We're not at odds. You just talk over my head so much that I reamin in a constant state of catch-up.

We have our own unique experience that effects how we beleive - just what you've been saying all along.

I said HOW we believe - not WHAT we believe!

2/28/2006 11:51:00 AM  
Blogger buddy larsen said...

Enscout, the check is in the mail, thanks!
Doug, how would doing a personal blog compare with trying to keep up with the great comment sections on these blogs already established? They be only so many hours in the day, here in Texas (don't know about Hawaii).
Opotho, other than being a nation that chose to be one, that came together in modern times by acclamation backed by contract, there's no exceptionalism to be had without it being 'felt'. And we can't feel it without living it.

Especially not with this internet causing all this writing (which alone makes most of us finally clarify our own thoughts for our own selves).

2/28/2006 11:52:00 AM  
Blogger John Aristides said...

Iran's strategy in Iraq, here.

2/28/2006 11:54:00 AM  
Blogger Doug said...

The Blog would be all the wisdom of the BUDtm condensed *in one place*.
As you say, there are only so many hours, some of us like to do something other than scan various blogs for the Priceless Pearls.
...or you could just hyperlink each comment to every other comment that day.
Then when you make a new comment, go back and update all the hyperlink lists, and so on...

2/28/2006 12:04:00 PM  
Blogger Doug said...

Enscout 11:51 AM,
Opotho is Latin for
"Constantly in Opposition"

2/28/2006 12:11:00 PM  
Blogger Doug said...

Pig Latin

2/28/2006 12:12:00 PM  
Blogger RWE said...

Folks, I just realized something in regards to the Danish cartoons.

They would make an absolutely great addition to the Flight 93 Memorial...

2/28/2006 12:20:00 PM  
Blogger enscout said...

Re: 12:12

2/28/2006 12:26:00 PM  
Blogger enscout said...

It may be your calling.

2/28/2006 12:49:00 PM  
Blogger Doug said...

He's setting up his

"Wisdom of the BUD"

blog as we speak.

2/28/2006 12:50:00 PM  
Blogger PeterBoston said...


Good catch on that Michael Rubin article. Again, the Pajama crowd provides more information and insight in a single article than CNN in a whole year of sound bytes.

I take issue with Rubin's claim that the Coalition powers to be are not at least as aware as Rubin of Hezbollah's presence and activities.

I wonder how much influence the US really has in shaping the outcome. Certainly we get straight to the top tier of the Iraqi government but who knows how much gets passed down. Heck, a US President can't ever be sure whether the US State Department is implementing or frustrating administration policy.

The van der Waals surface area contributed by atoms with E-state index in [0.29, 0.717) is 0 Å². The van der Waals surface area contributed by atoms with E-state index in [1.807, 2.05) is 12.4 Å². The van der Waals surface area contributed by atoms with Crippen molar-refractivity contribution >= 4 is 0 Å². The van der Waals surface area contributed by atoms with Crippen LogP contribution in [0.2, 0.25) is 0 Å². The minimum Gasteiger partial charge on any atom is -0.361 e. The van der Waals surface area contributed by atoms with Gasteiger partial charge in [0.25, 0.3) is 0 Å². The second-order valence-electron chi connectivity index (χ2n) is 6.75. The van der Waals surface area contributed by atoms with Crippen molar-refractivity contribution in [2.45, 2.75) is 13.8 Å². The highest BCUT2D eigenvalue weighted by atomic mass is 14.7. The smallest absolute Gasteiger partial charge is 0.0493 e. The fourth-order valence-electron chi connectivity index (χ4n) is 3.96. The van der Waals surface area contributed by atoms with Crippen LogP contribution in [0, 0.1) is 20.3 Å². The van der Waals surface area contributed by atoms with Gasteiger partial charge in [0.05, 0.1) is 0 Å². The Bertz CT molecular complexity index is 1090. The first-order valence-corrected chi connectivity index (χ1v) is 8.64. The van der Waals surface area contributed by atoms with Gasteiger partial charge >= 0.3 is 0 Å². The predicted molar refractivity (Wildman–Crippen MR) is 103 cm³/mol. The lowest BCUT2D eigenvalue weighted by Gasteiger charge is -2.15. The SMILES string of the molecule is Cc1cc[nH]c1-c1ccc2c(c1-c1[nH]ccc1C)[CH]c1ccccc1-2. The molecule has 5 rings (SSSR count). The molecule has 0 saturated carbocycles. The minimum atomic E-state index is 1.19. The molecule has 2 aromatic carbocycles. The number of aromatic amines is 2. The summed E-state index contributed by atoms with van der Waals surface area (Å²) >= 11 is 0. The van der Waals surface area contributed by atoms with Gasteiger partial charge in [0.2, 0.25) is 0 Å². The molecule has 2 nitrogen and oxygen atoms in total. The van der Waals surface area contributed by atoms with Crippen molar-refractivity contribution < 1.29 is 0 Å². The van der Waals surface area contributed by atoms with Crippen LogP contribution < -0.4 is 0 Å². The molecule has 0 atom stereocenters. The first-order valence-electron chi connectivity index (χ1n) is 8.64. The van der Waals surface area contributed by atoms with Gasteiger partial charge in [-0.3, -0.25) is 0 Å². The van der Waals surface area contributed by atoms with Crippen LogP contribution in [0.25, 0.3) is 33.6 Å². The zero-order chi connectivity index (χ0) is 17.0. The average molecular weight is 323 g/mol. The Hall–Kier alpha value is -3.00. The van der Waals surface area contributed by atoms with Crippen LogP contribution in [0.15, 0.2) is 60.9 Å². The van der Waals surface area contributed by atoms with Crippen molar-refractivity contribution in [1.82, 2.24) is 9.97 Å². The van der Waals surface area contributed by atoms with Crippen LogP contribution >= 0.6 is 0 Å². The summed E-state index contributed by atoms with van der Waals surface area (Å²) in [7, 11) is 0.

The Small Footprint strategy is as much on trial as the Iraqi constitution. If it fails you can bet on seeing a lot more tonnage and boots in the next round.

2/28/2006 12:51:00 PM  
Blogger buddy larsen said...

Doug, too early for the pineapple mash, get away from the bathtub.

2/28/2006 12:52:00 PM  
Blogger enscout said...

I think I'll invest in Zlotys.
Looks like they me going somewhere.

2/28/2006 12:54:00 PM  
Blogger Doug said...

Read somewhere that a partially trained, overweight Iraqi Policeman is more valueable than a GI in the present situation:
Greater Situational awareness that only comes from being born and raised.
...this from a US Officer in Iraq.

2/28/2006 12:55:00 PM  
Blogger enscout said...

..may be going somwhere.

2/28/2006 12:55:00 PM  
Blogger Doug said...

Too late Bud,
I thought I was in Texas and drowned all my baby roaches.

2/28/2006 12:56:00 PM  
Blogger buddy larsen said...

Enscout, if you invest in 'em, then you were right the first time.

2/28/2006 01:01:00 PM  
Blogger Doug said...

Clinton is advertising for INTERNS at the library.
Ads include "hands on experience"
Swear to God.

2/28/2006 01:02:00 PM  
Blogger PeterBoston said...

Rubin stoked the neurons. The strategy and timing behind the Cartoon Infitada makes sense now. Get the ummah stoked up with a religious issue, coordinate violence across the Islamic world as a show of force, and follow it up with the high level claim that the US bombed the Golden Dome.

My guess is that Iran whats-his-name was looking for a ramp up of the Cartoon mayhem. It didn't happen. Wonder why.

2/28/2006 01:03:00 PM  
Blogger Doug said...

A Shrine too far.

2/28/2006 01:03:00 PM  
Blogger buddy larsen said...

Doug, we may have a crazy person or two, but at least we don't get et by Sea Monsters every time we dip into the ocean.

2/28/2006 01:05:00 PM  
Blogger Doug said...

Maybe you're right about that blog.

2/28/2006 01:09:00 PM  
Blogger buddy larsen said...

Go ahead, trifle with my Majesty.

2/28/2006 01:13:00 PM